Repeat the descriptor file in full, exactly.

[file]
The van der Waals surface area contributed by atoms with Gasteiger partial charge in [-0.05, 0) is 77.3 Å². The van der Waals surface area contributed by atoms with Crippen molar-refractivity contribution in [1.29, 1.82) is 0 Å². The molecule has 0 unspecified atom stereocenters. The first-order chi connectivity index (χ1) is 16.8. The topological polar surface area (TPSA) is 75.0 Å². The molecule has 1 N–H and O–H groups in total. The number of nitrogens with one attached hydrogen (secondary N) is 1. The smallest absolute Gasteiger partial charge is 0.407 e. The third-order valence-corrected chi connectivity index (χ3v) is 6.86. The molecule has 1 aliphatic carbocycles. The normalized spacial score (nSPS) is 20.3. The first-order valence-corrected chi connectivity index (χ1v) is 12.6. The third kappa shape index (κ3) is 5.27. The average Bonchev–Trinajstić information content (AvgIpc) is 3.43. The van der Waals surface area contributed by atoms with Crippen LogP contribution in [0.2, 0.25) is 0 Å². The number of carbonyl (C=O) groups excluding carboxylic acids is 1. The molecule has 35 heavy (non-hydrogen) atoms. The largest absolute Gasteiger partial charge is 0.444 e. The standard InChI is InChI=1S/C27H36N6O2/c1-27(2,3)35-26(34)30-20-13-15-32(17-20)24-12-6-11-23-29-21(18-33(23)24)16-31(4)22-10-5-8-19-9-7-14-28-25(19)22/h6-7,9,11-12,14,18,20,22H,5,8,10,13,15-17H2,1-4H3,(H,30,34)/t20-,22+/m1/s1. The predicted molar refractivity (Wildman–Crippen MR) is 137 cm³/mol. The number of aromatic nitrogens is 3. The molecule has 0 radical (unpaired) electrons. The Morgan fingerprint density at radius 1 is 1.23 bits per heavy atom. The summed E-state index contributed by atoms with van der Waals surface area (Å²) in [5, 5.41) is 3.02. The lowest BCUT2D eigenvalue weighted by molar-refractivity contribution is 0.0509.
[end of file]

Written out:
The van der Waals surface area contributed by atoms with Gasteiger partial charge in [-0.05, 0) is 77.3 Å². The van der Waals surface area contributed by atoms with Crippen molar-refractivity contribution in [1.29, 1.82) is 0 Å². The molecule has 0 unspecified atom stereocenters. The first-order chi connectivity index (χ1) is 16.8. The topological polar surface area (TPSA) is 75.0 Å². The molecule has 1 N–H and O–H groups in total. The number of nitrogens with one attached hydrogen (secondary N) is 1. The smallest absolute Gasteiger partial charge is 0.407 e. The third-order valence-corrected chi connectivity index (χ3v) is 6.86. The molecule has 1 aliphatic carbocycles. The normalized spacial score (nSPS) is 20.3. The first-order valence-corrected chi connectivity index (χ1v) is 12.6. The third kappa shape index (κ3) is 5.27. The average Bonchev–Trinajstić information content (AvgIpc) is 3.43. The van der Waals surface area contributed by atoms with Crippen LogP contribution in [0.2, 0.25) is 0 Å². The number of carbonyl (C=O) groups excluding carboxylic acids is 1. The molecule has 35 heavy (non-hydrogen) atoms. The largest absolute Gasteiger partial charge is 0.444 e. The standard InChI is InChI=1S/C27H36N6O2/c1-27(2,3)35-26(34)30-20-13-15-32(17-20)24-12-6-11-23-29-21(18-33(23)24)16-31(4)22-10-5-8-19-9-7-14-28-25(19)22/h6-7,9,11-12,14,18,20,22H,5,8,10,13,15-17H2,1-4H3,(H,30,34)/t20-,22+/m1/s1. The predicted molar refractivity (Wildman–Crippen MR) is 137 cm³/mol. The number of aromatic nitrogens is 3. The molecule has 0 radical (unpaired) electrons. The Morgan fingerprint density at radius 1 is 1.23 bits per heavy atom. The summed E-state index contributed by atoms with van der Waals surface area (Å²) in [5, 5.41) is 3.02. The lowest BCUT2D eigenvalue weighted by molar-refractivity contribution is 0.0509.